Dismantling of Ordnance Factory Board: All you need to know

The government has said the move was necessary to improve the board's accountability, efficiency and competitiveness. Workers’ unions say corporatisation is a step towards privatisation.

The government has allocated Rs 70,221 crore – 63 per cent of the military’s capital budget – for the purchase of weapons and systems made in India. Photo: PTI

The 220-year-old Ordnance Factory Board (OFB), which has been supplying arms, ammunition and clothing to Armed Forces in India, was dissolved on October 1. The  assets, staff, and operations of OFB’s 41 ordnance factories will be transferred to seven defence public sector units (DPSUs) to improve the board’s accountability, efficiency and competitiveness.

The development is a result of a long-pending proposal to restructure the over 200-year-old Ministry of Defence entity. OFB manufactured hardware ranging from munitions to heavy weapons and vehicles.

Calming concerns of OFB’s employees, defence minister Rajnath Singh recently clarified that although the employees are being transferred to the new PSUs, there will be no change in their service conditions.

When the decision was made


The plan to dissolve the OFB had been on the agenda of the government for quite some time, having been proposed soon after the 2019 Lok Sabha election. The Union Cabinet approved the plan, first unveiled as part of the Atmanirbhar Bharat package, on June 16, 2021.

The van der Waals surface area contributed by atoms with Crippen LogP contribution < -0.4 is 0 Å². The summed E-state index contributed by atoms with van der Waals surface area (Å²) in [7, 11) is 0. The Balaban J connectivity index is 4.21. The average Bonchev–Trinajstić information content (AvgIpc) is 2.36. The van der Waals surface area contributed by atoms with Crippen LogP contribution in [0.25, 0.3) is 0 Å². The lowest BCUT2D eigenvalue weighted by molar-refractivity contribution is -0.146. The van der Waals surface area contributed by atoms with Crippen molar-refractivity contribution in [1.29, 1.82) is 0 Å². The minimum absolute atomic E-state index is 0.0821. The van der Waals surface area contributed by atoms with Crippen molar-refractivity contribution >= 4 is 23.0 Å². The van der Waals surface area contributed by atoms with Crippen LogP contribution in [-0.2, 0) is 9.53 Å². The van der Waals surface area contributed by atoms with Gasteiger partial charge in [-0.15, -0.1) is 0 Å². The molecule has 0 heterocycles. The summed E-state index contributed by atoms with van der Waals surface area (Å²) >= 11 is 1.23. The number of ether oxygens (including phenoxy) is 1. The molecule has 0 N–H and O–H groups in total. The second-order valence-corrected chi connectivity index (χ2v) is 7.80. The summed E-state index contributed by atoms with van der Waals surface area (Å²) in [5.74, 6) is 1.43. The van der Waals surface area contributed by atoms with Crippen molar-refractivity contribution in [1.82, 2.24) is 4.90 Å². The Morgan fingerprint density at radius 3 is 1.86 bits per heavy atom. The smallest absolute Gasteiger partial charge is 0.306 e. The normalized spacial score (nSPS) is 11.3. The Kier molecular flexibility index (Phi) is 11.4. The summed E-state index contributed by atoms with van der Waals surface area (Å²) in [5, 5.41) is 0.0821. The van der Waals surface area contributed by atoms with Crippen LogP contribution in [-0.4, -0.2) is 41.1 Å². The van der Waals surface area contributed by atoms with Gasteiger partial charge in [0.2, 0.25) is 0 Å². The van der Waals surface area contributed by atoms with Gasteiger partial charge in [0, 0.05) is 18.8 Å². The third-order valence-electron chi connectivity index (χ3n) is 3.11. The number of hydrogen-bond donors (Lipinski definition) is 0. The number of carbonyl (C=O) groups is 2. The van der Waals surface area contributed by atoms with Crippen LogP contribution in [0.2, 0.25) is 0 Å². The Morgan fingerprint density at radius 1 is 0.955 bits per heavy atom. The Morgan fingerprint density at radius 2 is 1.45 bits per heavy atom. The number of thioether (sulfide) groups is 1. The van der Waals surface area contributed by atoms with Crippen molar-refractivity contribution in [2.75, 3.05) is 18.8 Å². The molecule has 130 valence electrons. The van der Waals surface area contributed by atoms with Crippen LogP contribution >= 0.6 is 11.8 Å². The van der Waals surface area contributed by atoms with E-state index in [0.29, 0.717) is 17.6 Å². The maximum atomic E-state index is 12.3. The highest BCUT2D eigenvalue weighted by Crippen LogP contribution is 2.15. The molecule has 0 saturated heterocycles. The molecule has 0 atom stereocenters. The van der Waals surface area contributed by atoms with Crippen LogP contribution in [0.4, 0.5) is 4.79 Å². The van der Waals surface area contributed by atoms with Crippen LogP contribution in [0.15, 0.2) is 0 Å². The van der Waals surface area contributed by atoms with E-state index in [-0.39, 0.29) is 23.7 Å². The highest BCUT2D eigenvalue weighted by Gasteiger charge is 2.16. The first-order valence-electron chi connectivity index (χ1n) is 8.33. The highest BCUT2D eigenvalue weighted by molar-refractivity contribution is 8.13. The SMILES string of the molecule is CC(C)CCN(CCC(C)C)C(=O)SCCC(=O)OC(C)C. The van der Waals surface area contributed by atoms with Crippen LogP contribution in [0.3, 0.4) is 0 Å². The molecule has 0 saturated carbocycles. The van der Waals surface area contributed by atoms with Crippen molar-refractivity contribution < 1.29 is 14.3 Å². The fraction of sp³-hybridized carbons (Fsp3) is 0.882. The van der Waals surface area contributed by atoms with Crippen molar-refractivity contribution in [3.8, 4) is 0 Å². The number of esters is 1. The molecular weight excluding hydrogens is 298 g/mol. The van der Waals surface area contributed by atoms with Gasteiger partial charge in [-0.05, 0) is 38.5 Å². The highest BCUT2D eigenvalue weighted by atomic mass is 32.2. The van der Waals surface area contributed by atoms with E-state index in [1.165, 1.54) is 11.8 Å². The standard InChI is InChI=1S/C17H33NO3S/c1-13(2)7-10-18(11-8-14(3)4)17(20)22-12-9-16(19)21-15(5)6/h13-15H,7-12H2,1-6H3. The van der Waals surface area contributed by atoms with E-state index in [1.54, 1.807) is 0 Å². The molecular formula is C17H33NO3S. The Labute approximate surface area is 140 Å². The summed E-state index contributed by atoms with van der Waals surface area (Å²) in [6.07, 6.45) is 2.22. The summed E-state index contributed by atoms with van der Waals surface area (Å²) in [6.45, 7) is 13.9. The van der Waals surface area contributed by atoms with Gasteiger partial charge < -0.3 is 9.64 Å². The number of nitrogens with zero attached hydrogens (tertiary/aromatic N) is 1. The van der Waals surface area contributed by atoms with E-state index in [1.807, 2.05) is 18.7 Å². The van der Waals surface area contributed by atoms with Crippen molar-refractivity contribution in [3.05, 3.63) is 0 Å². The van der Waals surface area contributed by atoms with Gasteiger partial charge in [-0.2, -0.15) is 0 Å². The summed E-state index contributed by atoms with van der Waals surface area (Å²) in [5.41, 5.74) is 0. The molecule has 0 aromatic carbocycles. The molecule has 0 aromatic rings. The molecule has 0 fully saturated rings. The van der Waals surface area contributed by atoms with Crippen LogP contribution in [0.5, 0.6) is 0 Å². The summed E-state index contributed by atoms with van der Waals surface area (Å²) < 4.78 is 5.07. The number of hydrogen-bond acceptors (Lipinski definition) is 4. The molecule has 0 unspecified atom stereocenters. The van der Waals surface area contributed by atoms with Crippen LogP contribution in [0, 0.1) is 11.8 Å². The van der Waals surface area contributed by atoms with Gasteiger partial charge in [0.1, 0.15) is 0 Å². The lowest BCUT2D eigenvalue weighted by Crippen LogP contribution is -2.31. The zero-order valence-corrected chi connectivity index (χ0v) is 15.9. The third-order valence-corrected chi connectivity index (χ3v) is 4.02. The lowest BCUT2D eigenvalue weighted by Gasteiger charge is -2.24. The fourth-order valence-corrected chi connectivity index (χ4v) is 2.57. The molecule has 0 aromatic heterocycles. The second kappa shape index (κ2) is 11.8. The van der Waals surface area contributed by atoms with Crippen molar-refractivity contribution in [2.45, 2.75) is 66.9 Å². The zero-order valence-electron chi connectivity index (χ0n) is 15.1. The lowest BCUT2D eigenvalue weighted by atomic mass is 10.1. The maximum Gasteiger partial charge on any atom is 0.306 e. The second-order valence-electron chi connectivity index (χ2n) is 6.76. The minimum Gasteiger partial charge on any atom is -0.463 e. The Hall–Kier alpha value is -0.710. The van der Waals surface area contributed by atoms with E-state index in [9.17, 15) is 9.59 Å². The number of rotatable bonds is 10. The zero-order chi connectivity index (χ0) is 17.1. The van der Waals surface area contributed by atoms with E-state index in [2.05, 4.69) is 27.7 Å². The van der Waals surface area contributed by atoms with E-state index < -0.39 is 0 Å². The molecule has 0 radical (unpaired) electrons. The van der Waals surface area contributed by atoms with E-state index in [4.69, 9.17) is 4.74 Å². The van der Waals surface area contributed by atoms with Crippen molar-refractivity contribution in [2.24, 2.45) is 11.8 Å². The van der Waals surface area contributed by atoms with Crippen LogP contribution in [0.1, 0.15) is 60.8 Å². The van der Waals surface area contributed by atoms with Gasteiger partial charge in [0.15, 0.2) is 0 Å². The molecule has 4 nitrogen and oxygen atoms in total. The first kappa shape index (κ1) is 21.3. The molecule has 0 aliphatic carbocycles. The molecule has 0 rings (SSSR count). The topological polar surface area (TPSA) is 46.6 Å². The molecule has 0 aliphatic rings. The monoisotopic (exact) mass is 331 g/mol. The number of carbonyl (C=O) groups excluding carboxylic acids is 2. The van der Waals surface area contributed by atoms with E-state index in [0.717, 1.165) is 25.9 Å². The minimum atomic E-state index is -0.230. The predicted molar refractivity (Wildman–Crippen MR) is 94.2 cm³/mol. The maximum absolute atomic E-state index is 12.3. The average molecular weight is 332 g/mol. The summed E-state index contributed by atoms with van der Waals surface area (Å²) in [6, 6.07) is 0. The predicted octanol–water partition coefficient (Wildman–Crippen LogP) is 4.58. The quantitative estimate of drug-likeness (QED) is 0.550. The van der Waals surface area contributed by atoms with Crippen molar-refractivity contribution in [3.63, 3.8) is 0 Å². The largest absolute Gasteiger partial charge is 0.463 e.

The seven new defence DPSUs are:

Munition India Ltd

Armoured Vehicles Nigam Ltd

Advanced Weapons and Equipment India Ltd

Troop Comforts Ltd

Yantra India Ltd

India Optel Ltd

Gliders India Ltd  

Twelve factories making a wide range of munitions will be brought under Pune-based Munitions India Limited, which will manufacture ammunition and explosives, while five factories making heavy vehicles will be amalgamated under the Avadi-based Armoured Vehicles Nigam Limited. 

Eight factories which make weapons ranging from small arms to rifles and field guns will be brought under the Kanpur-based Advanced Weapons and Equipment India Limited. The unit will manufacture weapons and equipment.